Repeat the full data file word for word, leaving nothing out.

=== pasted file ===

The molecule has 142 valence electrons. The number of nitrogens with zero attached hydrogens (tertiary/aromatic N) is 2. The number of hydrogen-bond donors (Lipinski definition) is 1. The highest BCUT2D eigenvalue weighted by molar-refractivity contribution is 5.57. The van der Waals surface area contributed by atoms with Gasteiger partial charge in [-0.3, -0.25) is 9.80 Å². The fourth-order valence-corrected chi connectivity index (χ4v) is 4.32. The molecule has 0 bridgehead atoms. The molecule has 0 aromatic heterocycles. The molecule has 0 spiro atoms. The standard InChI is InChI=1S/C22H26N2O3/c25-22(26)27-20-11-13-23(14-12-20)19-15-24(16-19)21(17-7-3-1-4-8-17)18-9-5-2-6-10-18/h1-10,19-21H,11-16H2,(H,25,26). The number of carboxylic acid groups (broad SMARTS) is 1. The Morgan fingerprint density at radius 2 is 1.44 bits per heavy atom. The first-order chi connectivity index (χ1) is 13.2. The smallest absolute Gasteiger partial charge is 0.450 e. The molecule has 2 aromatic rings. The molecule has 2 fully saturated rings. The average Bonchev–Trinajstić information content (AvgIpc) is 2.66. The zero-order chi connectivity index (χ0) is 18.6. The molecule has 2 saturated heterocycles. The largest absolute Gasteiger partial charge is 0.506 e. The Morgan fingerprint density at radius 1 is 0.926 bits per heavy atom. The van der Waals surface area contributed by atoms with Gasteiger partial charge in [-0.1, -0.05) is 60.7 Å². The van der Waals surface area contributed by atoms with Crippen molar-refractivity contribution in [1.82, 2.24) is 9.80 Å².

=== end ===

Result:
The molecule has 142 valence electrons. The number of nitrogens with zero attached hydrogens (tertiary/aromatic N) is 2. The number of hydrogen-bond donors (Lipinski definition) is 1. The highest BCUT2D eigenvalue weighted by molar-refractivity contribution is 5.57. The van der Waals surface area contributed by atoms with Gasteiger partial charge in [-0.3, -0.25) is 9.80 Å². The fourth-order valence-corrected chi connectivity index (χ4v) is 4.32. The molecule has 0 bridgehead atoms. The molecule has 0 aromatic heterocycles. The molecule has 0 spiro atoms. The standard InChI is InChI=1S/C22H26N2O3/c25-22(26)27-20-11-13-23(14-12-20)19-15-24(16-19)21(17-7-3-1-4-8-17)18-9-5-2-6-10-18/h1-10,19-21H,11-16H2,(H,25,26). The number of carboxylic acid groups (broad SMARTS) is 1. The Morgan fingerprint density at radius 2 is 1.44 bits per heavy atom. The first-order chi connectivity index (χ1) is 13.2. The smallest absolute Gasteiger partial charge is 0.450 e. The molecule has 2 aromatic rings. The molecule has 2 fully saturated rings. The average Bonchev–Trinajstić information content (AvgIpc) is 2.66. The zero-order chi connectivity index (χ0) is 18.6. The molecule has 2 saturated heterocycles. The largest absolute Gasteiger partial charge is 0.506 e. The Morgan fingerprint density at radius 1 is 0.926 bits per heavy atom. The van der Waals surface area contributed by atoms with Gasteiger partial charge in [-0.1, -0.05) is 60.7 Å². The van der Waals surface area contributed by atoms with Crippen molar-refractivity contribution in [1.82, 2.24) is 9.80 Å².